The UN-declared International Year of Glass has just ended, but the many positive attributes of glass deserve to be recognized well into 2023. Among the attributes the UN cataloged are — glass’s role in communication at optical fiber, the fact that it is chemically resistant and used in creating and distributing Covid vaccines, that bioglass can stimulate bone growth and healing, and that glass sheets are used to create solar energy. Of most interest to browngrotta arts, the UN also noted that “Glass artists across the globe have given humankind an awareness of this wonderful material including its remarkable methods of fabrication, inherent beauty, and ability to capture and display nature’s full spectrum of color.”
Lawrence LaBianca is one of those artists. He creates glass elements for many of his works, in addition to creating elements of wood and wrought iron and photography. Six of LaBianca’s works are featured in Beyond Glass at the Wayne Art Center in Pennsylvania through January 21, 2023. Beyond Glass, curated by Josephine Shea, gathers artists who choose varied techniques and materials to create work that combines glass with other materials, such as metal, wood, or found objects. Invited from across the United States and beyond, the exhibit also provides a sliver of history, as glass migrated from the factory floor in the early 1960s and returned to the artist’s studio.
Among the works of LaBianca’s in Beyond Glass is Camphor. In it the artist has mounted a branch on an iron stand, topped with a piece of glass, into which has been embedded a photographic image of the branch, creating a tool through which the branch can be observed and understood in several different ways. “The tools we apply to nature—to contain it, shape it, understand it and categorize it—also have a profound affect upon it,” LaBianca explains. “It is this impetus to measure, understand, contain and manipulate nature that I enact through my work.”
LaBianca creates tool-forms that explore our relationship with nature through attention to craft, form, physicality, and the fluidity of the boundaries between these ideals. “His work is both abstract and narrative, as the materials with which he works assume new and idiosyncratic identities,” wrote the Virginia A. Groot Foundation in awarding the LaBianca a grant. LaBianca combines natural, organic materials such as wood with manufactured elements to create hybrids. Many of his pieces reference the human body to explore a variety of human emotions. For example, in Full Stop, tree branches and trunks are cut into discs and separated with blown pieces of glass to resemble vertebrae. The natural sections of this structure appear to be supported and augmented by manufactured glass-like prosthetics.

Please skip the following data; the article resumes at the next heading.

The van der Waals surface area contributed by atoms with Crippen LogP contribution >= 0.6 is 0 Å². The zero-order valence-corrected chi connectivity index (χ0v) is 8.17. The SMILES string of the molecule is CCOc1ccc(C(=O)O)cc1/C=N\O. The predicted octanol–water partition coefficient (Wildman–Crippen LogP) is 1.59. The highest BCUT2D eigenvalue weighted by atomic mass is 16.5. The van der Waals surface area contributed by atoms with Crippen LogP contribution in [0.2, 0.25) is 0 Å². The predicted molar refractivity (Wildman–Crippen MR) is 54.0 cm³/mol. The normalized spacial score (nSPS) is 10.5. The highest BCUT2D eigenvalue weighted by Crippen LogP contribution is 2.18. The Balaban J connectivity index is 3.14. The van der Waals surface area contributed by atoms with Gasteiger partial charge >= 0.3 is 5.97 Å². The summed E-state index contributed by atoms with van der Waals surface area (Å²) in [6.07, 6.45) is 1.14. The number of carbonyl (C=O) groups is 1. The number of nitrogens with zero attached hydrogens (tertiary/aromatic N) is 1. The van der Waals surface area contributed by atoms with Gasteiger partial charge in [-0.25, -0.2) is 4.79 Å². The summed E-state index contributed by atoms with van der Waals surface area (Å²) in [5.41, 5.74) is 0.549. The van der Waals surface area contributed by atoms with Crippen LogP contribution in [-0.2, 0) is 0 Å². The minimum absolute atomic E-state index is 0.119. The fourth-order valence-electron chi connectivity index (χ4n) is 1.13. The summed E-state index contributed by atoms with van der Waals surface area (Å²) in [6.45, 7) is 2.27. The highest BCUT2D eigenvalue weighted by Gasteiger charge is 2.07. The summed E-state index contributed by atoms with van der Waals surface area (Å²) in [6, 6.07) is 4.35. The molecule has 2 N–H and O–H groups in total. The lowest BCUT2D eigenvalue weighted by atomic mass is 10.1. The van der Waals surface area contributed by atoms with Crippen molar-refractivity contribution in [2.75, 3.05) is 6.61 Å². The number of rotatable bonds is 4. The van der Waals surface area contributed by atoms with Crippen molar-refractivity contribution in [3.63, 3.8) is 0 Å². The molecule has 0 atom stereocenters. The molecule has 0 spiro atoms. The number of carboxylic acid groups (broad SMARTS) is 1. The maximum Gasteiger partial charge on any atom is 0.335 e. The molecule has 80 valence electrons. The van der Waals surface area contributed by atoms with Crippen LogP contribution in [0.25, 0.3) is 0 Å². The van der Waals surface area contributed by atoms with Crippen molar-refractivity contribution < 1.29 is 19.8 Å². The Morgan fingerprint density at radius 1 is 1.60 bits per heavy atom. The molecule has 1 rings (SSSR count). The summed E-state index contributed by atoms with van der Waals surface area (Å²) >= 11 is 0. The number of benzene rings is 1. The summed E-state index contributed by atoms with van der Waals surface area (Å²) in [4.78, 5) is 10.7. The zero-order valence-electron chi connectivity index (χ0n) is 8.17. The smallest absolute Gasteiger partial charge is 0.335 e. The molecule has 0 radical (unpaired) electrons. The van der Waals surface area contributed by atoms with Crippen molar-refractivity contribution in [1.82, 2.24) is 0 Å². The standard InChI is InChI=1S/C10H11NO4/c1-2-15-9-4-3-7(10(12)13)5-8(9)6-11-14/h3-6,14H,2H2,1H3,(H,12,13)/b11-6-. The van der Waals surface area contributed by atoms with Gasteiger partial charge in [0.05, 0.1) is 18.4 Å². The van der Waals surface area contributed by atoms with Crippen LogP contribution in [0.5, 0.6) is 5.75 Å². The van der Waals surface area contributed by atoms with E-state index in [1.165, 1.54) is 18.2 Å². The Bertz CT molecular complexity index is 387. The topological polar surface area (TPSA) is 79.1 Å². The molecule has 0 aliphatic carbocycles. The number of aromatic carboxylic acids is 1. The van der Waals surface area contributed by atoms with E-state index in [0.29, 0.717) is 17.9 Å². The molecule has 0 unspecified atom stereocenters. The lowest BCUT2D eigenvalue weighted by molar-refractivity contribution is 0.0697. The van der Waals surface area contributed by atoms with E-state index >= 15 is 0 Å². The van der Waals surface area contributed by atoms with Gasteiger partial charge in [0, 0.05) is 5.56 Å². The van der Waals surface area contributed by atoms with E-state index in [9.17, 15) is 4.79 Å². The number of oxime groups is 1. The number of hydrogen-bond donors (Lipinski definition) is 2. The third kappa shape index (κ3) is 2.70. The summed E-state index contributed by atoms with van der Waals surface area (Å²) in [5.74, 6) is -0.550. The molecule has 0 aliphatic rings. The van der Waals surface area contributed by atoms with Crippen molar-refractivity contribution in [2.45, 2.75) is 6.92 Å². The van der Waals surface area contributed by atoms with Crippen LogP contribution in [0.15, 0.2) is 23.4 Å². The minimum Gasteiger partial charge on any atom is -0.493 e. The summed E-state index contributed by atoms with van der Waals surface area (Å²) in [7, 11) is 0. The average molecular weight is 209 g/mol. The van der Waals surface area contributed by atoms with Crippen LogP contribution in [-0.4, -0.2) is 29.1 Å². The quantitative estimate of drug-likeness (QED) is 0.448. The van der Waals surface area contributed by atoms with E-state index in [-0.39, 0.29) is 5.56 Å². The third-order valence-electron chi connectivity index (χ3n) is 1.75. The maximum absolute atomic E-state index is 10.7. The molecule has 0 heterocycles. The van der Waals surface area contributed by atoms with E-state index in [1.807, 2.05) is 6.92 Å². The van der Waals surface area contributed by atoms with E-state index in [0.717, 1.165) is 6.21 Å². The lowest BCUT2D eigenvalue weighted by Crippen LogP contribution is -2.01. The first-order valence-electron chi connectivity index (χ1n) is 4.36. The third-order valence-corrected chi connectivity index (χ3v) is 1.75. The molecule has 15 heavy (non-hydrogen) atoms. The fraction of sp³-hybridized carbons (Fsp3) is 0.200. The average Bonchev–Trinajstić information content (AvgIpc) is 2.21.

In My Father’s Dream, LaBianca combines a large oak branch with green neon placed in a carved channel inside. “This work references the dream world with its title and its night-green glow,” wrote Emily Raabe, “but it also implies the act of memory … the way that our memory allows us to hold our observations, emotions, dreams and stories in a state of restless simultaneity; a momentary abeyance that pulses under the force of our own imaginations.” LaBianca agrees about the role of memory. “Memory leaves an imprint,” he says. “Through time these imprints become makers that provide us with insights of where we have been and once pieced together show us our path.”
The artist explains that My Father’s Dream was influenced by a memory of his fathers adaptation of our suburban home with the addition of a wood stove during the 70’s oil crisis. “During this time my dad would wake us up, very early, to collect wood that fell into our neighbors yards during ice storms. Our family station wagon could fit several limbs. These limbs needed to be of a certain length and of a certain wood which would optimize our outings. The limb used for My Father’s Dream is the optimal length, weight and fuel for such an outing.”
For more examples of work by Lawrence LaBianca, a “blacksmith of the 21st century,” visit our website.